Before you can do that, you must first modify your hashtable implementation so that it is threadsafe: the skeleton code we provided made no guarantees as to race conditions within any of the functions. If you want multiple threads to access the same hashtable concurrently (which you probably do!), you must make changes to that code to make it threadsafe before proceeding. Modify the different functions as needed, using mutex locks in the appropriate places so that the hashtable is threadsafe, and name this file "hashtable-thread.c".
Now modify the rest of your solution to Part 5 of lab assignment #2 and add parallelization by using POSIX threads. Name your new program "comparedocs-thread.c". Before you begin coding, think about what parts of the program can be parallelized, how many threads you want to run, and how to avoid race conditions. Note also that the file reading code that we provided is not threadsafe either, if you are using that.
Your solution to this part of the assignment should still report that the files have 9307 words in common. Run your program a few times to make sure you get consistent results. If you get different results each time you run the program, you have a race condition!
You must use Helgrind to check that you do not have any concurrency errors. We will be running Helgrind against your program on the eniac cluster during grading, and it should pass with no problems reported. Hint: Rather than waiting to use Helgrind at the end, once you've finished adding parallelization, use it as you go along. Helgrind is a bit "verbose" and it can be difficult to fix problems if there are lots and lots of them being reported.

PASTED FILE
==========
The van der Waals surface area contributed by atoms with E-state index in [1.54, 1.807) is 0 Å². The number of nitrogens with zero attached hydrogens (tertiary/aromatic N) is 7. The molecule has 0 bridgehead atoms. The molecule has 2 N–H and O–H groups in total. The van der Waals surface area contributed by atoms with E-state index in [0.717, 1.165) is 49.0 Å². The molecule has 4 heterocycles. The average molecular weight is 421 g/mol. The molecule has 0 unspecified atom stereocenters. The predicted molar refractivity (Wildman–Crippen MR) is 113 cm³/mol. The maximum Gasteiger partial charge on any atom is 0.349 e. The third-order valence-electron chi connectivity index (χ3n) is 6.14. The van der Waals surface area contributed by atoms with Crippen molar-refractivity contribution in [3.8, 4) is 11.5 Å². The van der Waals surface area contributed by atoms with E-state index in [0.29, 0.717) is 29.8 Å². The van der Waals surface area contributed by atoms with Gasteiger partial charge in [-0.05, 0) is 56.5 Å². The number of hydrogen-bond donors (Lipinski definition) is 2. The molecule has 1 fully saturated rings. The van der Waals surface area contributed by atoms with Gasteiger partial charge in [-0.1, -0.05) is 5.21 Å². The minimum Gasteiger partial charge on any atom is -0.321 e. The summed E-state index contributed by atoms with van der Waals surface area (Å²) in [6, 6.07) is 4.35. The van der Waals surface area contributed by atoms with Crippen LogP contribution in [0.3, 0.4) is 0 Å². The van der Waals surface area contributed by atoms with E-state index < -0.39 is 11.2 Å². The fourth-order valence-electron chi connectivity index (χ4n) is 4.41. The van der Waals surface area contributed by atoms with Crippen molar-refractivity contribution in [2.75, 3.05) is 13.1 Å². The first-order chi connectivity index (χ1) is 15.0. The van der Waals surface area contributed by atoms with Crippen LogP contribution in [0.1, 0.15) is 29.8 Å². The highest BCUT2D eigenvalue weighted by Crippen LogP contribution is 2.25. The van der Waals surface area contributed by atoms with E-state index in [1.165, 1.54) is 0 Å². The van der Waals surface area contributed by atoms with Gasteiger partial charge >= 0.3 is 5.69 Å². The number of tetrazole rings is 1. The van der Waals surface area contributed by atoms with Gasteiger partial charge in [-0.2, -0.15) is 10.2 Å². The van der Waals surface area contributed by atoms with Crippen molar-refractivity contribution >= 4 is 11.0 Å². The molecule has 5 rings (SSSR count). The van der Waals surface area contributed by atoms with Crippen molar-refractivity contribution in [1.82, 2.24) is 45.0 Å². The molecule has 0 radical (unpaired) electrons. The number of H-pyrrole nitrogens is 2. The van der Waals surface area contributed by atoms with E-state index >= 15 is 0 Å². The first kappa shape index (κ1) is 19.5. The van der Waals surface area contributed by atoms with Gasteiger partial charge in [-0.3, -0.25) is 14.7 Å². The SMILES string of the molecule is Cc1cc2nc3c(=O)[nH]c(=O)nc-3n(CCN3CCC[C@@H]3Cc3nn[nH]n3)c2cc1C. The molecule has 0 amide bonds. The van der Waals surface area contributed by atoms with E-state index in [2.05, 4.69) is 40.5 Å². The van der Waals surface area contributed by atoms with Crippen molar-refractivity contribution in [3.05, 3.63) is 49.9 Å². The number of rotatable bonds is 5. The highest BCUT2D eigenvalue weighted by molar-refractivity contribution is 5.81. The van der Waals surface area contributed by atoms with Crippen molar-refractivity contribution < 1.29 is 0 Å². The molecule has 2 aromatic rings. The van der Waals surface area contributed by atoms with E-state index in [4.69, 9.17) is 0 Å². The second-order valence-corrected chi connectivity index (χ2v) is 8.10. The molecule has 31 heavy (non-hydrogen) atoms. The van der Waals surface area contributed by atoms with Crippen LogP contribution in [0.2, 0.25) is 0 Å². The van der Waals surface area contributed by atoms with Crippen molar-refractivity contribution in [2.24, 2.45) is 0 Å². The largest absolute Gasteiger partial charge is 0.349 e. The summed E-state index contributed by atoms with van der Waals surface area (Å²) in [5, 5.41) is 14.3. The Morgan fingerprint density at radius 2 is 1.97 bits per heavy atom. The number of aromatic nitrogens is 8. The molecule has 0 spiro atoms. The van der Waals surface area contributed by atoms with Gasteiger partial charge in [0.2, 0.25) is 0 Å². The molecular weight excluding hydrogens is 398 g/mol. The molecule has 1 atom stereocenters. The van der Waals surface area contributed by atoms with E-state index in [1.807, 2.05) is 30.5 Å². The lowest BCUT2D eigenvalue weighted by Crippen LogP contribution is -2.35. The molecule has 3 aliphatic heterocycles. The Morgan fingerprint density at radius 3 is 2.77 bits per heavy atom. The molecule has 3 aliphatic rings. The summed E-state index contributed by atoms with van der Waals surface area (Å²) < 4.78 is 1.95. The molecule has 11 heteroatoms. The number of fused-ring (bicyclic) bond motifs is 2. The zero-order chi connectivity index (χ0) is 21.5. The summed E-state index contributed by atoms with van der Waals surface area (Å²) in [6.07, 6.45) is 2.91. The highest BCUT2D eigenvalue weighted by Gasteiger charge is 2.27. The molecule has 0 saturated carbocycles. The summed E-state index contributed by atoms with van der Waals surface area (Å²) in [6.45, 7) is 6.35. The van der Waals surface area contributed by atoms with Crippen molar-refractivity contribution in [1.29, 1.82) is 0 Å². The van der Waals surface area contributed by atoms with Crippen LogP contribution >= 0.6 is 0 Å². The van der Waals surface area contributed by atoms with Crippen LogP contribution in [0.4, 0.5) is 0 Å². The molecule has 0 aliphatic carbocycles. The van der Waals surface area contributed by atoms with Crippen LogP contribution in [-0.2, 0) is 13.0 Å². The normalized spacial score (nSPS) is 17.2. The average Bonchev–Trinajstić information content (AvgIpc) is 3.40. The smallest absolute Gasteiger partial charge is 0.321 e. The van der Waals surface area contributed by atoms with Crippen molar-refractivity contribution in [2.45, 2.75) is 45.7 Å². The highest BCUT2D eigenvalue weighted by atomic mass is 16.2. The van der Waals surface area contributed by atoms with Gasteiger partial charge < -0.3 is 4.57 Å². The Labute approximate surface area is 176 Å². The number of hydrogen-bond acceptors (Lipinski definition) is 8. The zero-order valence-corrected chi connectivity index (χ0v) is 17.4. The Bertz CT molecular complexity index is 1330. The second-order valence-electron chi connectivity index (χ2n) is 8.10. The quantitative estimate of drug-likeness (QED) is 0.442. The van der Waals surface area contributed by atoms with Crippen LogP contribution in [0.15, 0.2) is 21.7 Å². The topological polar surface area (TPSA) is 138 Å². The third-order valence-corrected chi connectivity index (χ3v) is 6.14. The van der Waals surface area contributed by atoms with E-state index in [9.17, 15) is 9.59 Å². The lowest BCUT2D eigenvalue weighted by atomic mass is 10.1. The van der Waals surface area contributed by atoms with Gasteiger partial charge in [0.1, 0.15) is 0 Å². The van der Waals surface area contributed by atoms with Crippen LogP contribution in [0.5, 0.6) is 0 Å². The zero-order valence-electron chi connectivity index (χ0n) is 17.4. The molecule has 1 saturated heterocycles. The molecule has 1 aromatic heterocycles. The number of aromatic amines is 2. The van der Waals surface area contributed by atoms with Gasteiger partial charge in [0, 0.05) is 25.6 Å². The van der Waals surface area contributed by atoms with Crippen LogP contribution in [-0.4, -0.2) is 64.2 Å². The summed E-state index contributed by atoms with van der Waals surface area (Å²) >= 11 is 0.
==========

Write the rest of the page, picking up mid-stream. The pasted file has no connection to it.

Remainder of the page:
Important note about Helgrind! For whatever reason, Helgrind sometimes reports errors within itself (oops!). If you see something like this (where it appears that the race condition occurs in vgpreload_helgrind-amd64-linux.so), you can ignore it:
==14219== Possible data race during read of size 8 at 0x7fefffa50 by thread #1 ==14219== at 0x4C288AD: ??? (in /usr/lib64/valgrind/vgpreload_helgrind-amd64-linux.so) ==14219== by 0x4C2893C: pthread_create@* (in /usr/lib64/valgrind/vgpreload_helgrind-amd64-linux.so) ==14219== by 0x401027: main (main.c:240) ==14219== This conflicts with a previous write of size 8 by thread #3 ==14219== at 0x4C289B9: ??? (in /usr/lib64/valgrind/vgpreload_helgrind-amd64-linux.so) ==14219== by 0x4E3265C: start_thread (pthread_create.c:297) ==14219== by 0x5118ECC: clone (clone.S:112)
Once you are done with your implementation, measure how long it takes to run the program using parallelization. Comparing the parallelized C solution to the serial C solution from the previous assignment, are you getting the expected speed-up? Why do you think that might be? Discuss your findings in your write-up, describing your observations in terms of Amdahl's Law, and also considering the effect of the number of threads and the manner in which you made the code threadsafe. Also, consider the two "tuning parameters" of your program: the initial capacity (number of buckets) in the hashtable, and the number of threads. Which one has a bigger impact on performance? Why?
Make sure your code runs on eniac! The TAs will grade this assignment (and all others) on the eniac machines, so make sure it is possible to compile and run your code there, even if you did your experiments on a different platform.
Your submission should include your code for Part 1 (parallel.c and synch.c), your code for Part 2 (hashtable-thread.c, comparedocs-thread.c, and any other .h or .c files needed to compile your program) and an electronic version of the writeups. The writeups for both Parts 1 and 2 should be combined into a single .txt or .pdf document. You should also include Makefiles for Parts 1 and 2.
Homeworks are to be submitted via Blackboard, as described on the course overview page. Please tar and/or zip all of your files into a single submission file.
Updated: Thu, Jan 26, 10:27am